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GENEVA, August 4. /TASS/. The International Association of Athletics Federations (IAAF) rejected on Tuesday the doping allegations made in the German television channel ARD’s documentary.
The IAAF said in a statement the data called secret in the documentary had been analyzed and published by the organization more than four years ago.
"The IAAF takes the allegations published by The Sunday Times and ARD very seriously and has investigated them thoroughly," the statement said.
"The published allegations were sensationalist and confusing: the results referred to were not positive tests. In fact, ARD and The Sunday Times both admit that their evaluation of the data did not prove doping."
The data on which the reports were based was not ‘secret’ as the IAAF published a detailed analysis of this data more than four years ago.
"The IAAF wants to stamp out all doping in sport and welcomes greater public debate. There is no perfect system for catching drug cheats, but the IAAF has been at the forefront of drug testing for many years. Under its pioneering Athlete Biological Passport (ABP) system, more athletes have been banned for cheating by the IAAF than all other sports federations and national anti-doping agencies put together," the statement said.
"It is important to be very clear that a large proportion of these blood samples were collected in a period before the implementation of the Athlete Biological Passport (ABP) and cannot therefore be used as proof of doping,"
"The IAAF condemns in the strongest possible terms the distribution, sharing, and publication of private and confidential medical data that was obtained from the IAAF without consent. The IAAF retains the right to take any action necessary to protect the rights of the IAAF and its athletes," the statement said.
The World Anti-Doping Agency said on Sunday it would request its independent commission to study fresh allegations regarding widespread doping in international athletics brought in the television documentary released by German broadcaster ARD on August 1.
"The documentary alleges that ARD and The Sunday Times obtained a leaked database, belonging to the International Association of Athletics Federations, which contained more than 12,000 blood tests from around 5,000 athletes in the years 2001 to 2012," WADA said in a statement.
According to The Sunday Times, a third of medals (146, including 55 golds) in endurance events at the Olympics and World Championships between 2001 and 2012 were won by athletes who have recorded suspicious tests. The newspaper further said that none of these athletes have been stripped of their medals.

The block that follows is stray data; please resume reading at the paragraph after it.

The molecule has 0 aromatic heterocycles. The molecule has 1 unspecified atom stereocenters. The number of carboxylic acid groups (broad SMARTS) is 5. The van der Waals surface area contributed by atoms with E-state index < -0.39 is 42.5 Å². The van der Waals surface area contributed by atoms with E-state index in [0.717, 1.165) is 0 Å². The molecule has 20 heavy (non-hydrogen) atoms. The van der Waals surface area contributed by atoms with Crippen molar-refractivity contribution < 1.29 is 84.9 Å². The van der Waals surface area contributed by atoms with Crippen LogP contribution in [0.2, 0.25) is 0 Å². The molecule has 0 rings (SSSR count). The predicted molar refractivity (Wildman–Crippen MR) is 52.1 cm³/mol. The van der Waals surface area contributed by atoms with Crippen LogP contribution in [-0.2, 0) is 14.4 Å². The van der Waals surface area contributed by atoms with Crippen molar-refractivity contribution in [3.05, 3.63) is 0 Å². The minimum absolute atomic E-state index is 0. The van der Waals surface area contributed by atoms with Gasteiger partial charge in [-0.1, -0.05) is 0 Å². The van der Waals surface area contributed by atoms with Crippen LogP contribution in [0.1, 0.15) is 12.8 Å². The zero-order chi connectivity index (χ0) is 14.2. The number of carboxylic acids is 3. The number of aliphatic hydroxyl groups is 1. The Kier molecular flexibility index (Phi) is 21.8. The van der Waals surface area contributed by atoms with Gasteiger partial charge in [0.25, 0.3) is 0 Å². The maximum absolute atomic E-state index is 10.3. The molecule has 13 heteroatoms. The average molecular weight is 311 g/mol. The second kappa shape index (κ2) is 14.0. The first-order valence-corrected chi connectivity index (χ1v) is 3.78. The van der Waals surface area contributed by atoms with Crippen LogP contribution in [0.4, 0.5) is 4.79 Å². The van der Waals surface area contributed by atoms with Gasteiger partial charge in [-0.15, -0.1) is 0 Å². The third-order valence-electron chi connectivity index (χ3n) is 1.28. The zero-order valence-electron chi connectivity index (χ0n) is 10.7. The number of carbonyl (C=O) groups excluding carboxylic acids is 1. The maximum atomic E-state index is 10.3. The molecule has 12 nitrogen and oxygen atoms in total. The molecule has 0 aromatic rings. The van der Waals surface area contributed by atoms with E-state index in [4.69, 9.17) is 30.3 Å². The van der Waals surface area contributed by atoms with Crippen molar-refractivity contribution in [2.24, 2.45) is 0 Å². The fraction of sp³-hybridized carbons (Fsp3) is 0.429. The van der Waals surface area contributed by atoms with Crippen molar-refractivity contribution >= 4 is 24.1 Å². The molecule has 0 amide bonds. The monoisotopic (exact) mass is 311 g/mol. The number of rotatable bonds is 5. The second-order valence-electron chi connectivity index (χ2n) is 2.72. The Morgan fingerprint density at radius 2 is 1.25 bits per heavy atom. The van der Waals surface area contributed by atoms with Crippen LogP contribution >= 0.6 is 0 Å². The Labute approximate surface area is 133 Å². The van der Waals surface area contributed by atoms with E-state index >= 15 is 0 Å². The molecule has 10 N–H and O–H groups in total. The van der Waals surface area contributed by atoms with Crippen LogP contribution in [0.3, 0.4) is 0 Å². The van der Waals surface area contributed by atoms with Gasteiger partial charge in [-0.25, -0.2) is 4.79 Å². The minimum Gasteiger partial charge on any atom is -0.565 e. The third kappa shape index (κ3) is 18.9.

The newspaper also claimed that Russian athletes suspected of doping had won 80% of medals for their country in endurance competitions at Olympic Games and World Championships between 2001 and 2012.
Commenting on the news, Russian Sports Minister Vitaly Mutko said on Sunday the emergence of materials on the alleged doping abuse by athletes, including from Russia, was an element of struggle for power at the International Association of Athletics Federations (IAAF).
"Apparently, some people want to ruin athletics by releasing such documentaries. But in any case, you can’t use the documentary to bring accusations," Mutko said. "New elections of the [IAAF] president are coming in August and an ordinary struggle for power is under way," he said.
The latest statement by the World Anti-Doping Agency (WADA) it is concerned over a documentary shown on Germany’s ARD channel was a great surprise, the International Association of Athletics Federations said in a statement published on the organization’s official website.
Earlier on Tuesday the IAAF said that the facts mentioned in the film as secret had been studied and published by the IAAF more than four years ago.
"The IAAF is surprised by WADA's comments, particularly given how closely it has worked with WADA over the entire period to try to advance the fight against blood doping, notably in assisting in the development and implementation of the Athlete Biological Passport," the statement runs. At the same time the IAAF welcomes the opportunity to present its activities to an independent probe in an open and transparent form. The very existence of IAAF data before 2009 had not been a secret to the WADA. Since the moment the Athlete Biological Passport was developed and implemented the WADA has had full access to IAAF data regarding the athletes’ blood profiles after 2009."
WADA had said in an official statement it was extremely concerned over the new allegations in the ARD’s second film, adding that the information would be handed over to an independent commission for further inquiries.